According to Kibirango, women are nurturers and approach things in a motherly and graceful nature and because of that, they are able to give projects more time. Their way of handling projects is more sustainable compared to men and yield better results because they look beyond themselves, courtesy of their inherent quality to nurture and mother.

It is easy for them to transform the church because they are reliable and always feel challenged as compared to men.

Reverend Agnes Mukandoli says that if women leaders in the church increase in number, it will be an advantage in many ways.

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Currently retired, Reverend Agnes Mukandoli was one of the few female reverends in the country. 

She points out that if more women become ministers, they will certainly contribute a lot, both in church and society in general. 

“The more female pastors the church has the better for the development of us all. The Pope’s suggestion to allow sisters go deeper into the church and take on more responsibility is an important step because I’m certain women are more than ready to take on those responsibilities,” Mukandoli says.

What it means for women empowerment drive

In regards to what the Pope’s pronouncement means to the women empowerment movement, gender activist Olive Uwamariya says that it’s quite progressive for women around the world.

“But one thing I challenge the church on is the fact that leadership is only a very small part of gender equality. You don’t give a person rights half handedly. Rights should be given in a full package. Even though we acknowledge progress, there are lots of things that the church needs to open up to in terms of gender equality. You can be a deacon but what position do you hold in community? Priests are more respected and are given more authority than the deacons. They need to open up to more things like they did with sexual reproductive health, use of condoms and family planning.”

Gloria Mbaasa, a member of United Christian Church, Kicukiro, says that the church simply would not function well without women, arguing that they too are created in the image of God.

“Women are valued by God and saved by the blood of Jesus Christ, the same way men are. Nevertheless, women and men are not interchangeable because God created gender roles and responsibilities, and the more we honour them the healthier our churches and families and marriages will be,” Mbaasa says.

Sheilla Natukunda, a Christian from Christian Life Assembly, is of the view that everyone according to her faith is entitled to serve God in different ways.

“We all serve according to God’s calling and gifts and therefore nobody should stop us if our Creator has given us the liberty to do so. What men can do even women can as long as He calls us to serve,” she says.

Views on the need to have more women as religious leaders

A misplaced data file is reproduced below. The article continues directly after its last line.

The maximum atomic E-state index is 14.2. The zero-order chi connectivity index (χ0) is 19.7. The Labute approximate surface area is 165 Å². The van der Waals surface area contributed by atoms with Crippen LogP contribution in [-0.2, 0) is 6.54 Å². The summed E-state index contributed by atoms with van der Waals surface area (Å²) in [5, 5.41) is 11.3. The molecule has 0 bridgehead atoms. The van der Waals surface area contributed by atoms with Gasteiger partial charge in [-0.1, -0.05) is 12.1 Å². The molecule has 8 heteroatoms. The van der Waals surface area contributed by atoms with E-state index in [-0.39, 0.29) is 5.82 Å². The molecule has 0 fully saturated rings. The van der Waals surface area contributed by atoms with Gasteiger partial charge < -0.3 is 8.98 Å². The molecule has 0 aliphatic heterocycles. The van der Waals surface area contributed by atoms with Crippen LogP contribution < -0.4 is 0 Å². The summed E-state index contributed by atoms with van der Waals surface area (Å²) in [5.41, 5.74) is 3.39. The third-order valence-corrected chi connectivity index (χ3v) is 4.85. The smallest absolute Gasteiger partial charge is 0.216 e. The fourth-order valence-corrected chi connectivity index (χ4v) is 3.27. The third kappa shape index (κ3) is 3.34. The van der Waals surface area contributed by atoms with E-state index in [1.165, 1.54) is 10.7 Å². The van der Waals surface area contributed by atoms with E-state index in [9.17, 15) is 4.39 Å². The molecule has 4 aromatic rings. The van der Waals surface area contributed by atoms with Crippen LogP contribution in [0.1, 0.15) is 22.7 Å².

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Diana Ingabire

Just like other devoted Christians in the Catholic Church, women also do a great job ensuring that their responsibilities are done, and the Church’s reputation is protected, just like men. So from my point of view, I don’t see why women can’t be given the opportunity, and the kind of high level responsibility they deserve. Both men and women are equal in the face of the Almighty, and thus should be given the same honours.

Diana Ingabire, marketing and sales person

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Hariette Macho

Pope Francis’s initiative to reinstate women deacons in the Church is one of the most thoughtful ideas that the Catholic Church has ever given room for debate. Every day the world preaches about equality, gender balance, and also comes up with initiatives to promote the rights of women, so I believe this is the time to put in action what we preach. Why not let women be leaders in the church? God has given all of us power to do great things and serve, so women should be given an open door to do their part.

Hariette Macho, vendor

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Leah Mutesi

This seems like a debate about gender balance. If we are living in a world that is warming up to women providing the same results as men, regardless of the field, why do people still wonder whether women should be given a certain responsibilities or not? This takes us back where women were denied certain things. I believe the Pope’s suggestion to reinstate women leaders in the church is a noble initiative that should be given a room to thrive.

Leah Mutesi, fashion designer

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Zuba Chantal

I believe that in the Catholic Church, there are some passionate women who can effectively take on responsibility. If we believe that women have the ability to deliver regardless of their position, then why not give them a chance in every aspect? Pope Francis has been a source of great ideas and initiatives that have changed the image of Catholic Church for the better, and I believe reinstating women deacons is another brilliant idea.

Zuba Chantal, event planner

editorial@newtimes.co.rw